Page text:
Poly(ADP-ribose) polymerase (PARP) 1, whose primary role is initiation of DNA repair, is activated by damaged DNA and uses NAD+ to automodify itself and recruit other proteins involved in DNA repair. Due to its role in DNA repair, PARP-1 inhibition has been long targeted for treatment of different cancer types. By now there are already several different clinical APRP-1 inhibitors used in treatment of ovarian and breast cancers, and many others are under clinical trials for other types of cancer, such as prostate cancer, pancreatic cancer, blood cancer and others. PARP-1 inhibition has also been demonstrated to have promising effect for treatment of some cardiovascular conditions. Extensive DNA damage caused by number of cardiovascular conditions, such as a stroke or heart attack, can result in PARP-1's hyper-activation, leading to depletion of cellular NAD+ and subsequent cell death. It has been demonstrated that inhibition of PARP-1's activity using small molecules can prevent apoptosis and necrosis in such cells. Studies in animal models have indeed shown that inhibition of PARP-1 can have beneficiary effects for treatment of various cardiovascular conditions, such as ischemic stroke, cerebral ischemia, diabetic cardiomyopathy and others. Despite growing number of PARP-1 inhibitors, their molecular mechanism of action is not well understood. The overall objective of my project is to define the molecular mechanisms of activation and silencing of PARP-1. My central hypothesis is that the structural and dynamic changes occurring in PARP-1 upon DNA binding play key roles in the regulation of protein activation and dictate relative efficiency of PARP-1 inhibitors.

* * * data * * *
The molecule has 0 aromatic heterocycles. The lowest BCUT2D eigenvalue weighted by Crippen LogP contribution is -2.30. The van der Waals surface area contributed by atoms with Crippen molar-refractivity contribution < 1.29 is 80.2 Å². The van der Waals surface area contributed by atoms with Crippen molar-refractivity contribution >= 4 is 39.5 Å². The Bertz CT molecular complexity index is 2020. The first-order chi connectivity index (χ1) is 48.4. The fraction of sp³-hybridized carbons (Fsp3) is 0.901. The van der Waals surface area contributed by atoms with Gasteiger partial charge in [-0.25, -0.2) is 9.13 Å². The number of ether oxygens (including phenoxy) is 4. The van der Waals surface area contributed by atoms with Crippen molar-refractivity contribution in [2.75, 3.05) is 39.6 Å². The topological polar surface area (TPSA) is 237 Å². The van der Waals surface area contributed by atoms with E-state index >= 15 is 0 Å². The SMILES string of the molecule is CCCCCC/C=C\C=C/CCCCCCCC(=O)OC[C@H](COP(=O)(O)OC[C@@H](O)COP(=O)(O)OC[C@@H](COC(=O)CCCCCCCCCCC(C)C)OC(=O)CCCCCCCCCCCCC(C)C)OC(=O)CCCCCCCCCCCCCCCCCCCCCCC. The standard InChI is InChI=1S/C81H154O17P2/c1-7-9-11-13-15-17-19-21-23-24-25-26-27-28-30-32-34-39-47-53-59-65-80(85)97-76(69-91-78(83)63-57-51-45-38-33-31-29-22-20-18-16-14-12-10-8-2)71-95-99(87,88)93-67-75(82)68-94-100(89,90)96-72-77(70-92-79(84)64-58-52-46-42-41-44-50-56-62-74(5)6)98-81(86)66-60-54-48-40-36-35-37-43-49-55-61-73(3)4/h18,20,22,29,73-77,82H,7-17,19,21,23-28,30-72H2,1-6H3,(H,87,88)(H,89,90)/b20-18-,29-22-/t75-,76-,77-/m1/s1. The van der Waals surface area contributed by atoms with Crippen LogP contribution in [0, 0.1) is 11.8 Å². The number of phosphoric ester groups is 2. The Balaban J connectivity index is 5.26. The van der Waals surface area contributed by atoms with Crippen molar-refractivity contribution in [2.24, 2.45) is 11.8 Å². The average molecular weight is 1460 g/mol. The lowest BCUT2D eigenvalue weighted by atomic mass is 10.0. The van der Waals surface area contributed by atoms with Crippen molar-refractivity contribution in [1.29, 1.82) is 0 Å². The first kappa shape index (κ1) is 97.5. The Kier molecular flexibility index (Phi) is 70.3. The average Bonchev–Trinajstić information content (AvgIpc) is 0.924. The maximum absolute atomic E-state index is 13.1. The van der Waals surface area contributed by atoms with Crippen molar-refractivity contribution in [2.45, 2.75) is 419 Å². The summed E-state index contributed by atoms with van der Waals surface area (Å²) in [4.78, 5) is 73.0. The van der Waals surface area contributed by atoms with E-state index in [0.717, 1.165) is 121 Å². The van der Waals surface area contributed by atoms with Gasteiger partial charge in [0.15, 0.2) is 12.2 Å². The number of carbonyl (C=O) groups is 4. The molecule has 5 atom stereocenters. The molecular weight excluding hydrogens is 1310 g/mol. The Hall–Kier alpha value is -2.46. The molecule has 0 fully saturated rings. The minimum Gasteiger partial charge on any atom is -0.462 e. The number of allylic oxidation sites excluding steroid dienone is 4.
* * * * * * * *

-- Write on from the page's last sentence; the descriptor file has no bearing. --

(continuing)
Three specific aims are pursued in this project: 1. To define how PARP-1 is silenced through auto-modification and released from single-strand break (SSB) DNA, 2. To measure the effect of inhibitors on PARP1 structural dynamics for those that trap it at a SSB versus those that don't, 3. To define the organization and dynamics of the PARP- 1/nucleosome complex in conjunction with the housekeeping role of PARP-1 in transcriptional regulation. My proposed experiments will reveal key insights on the precise molecular mechanisms of PARP-1 activation and inhibition, aiding in the design of new PARP-1 inhibitors to improve outcomes in patients with various diseases.

Public Health Relevance

PARP-1 inhibition with small molecules has been used to treat various cancer diseases, but PARP-1's inhibitors suffer dose-limiting toxicities in high number of patients. This project seeks to define the molecular and structural determinants of PARP-1's activation and inhibition in order to lay foundation to the structure- based development of more efficient and less toxic PARP-1 inhibitors.

National Institute of Health (NIH)
National Institute of General Medical Sciences (NIGMS)
Postdoctoral Individual National Research Service Award (F32)
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Special Emphasis Panel (ZRG1)
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Willis, Kristine Amalee
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University of Pennsylvania
Schools of Medicine
United States
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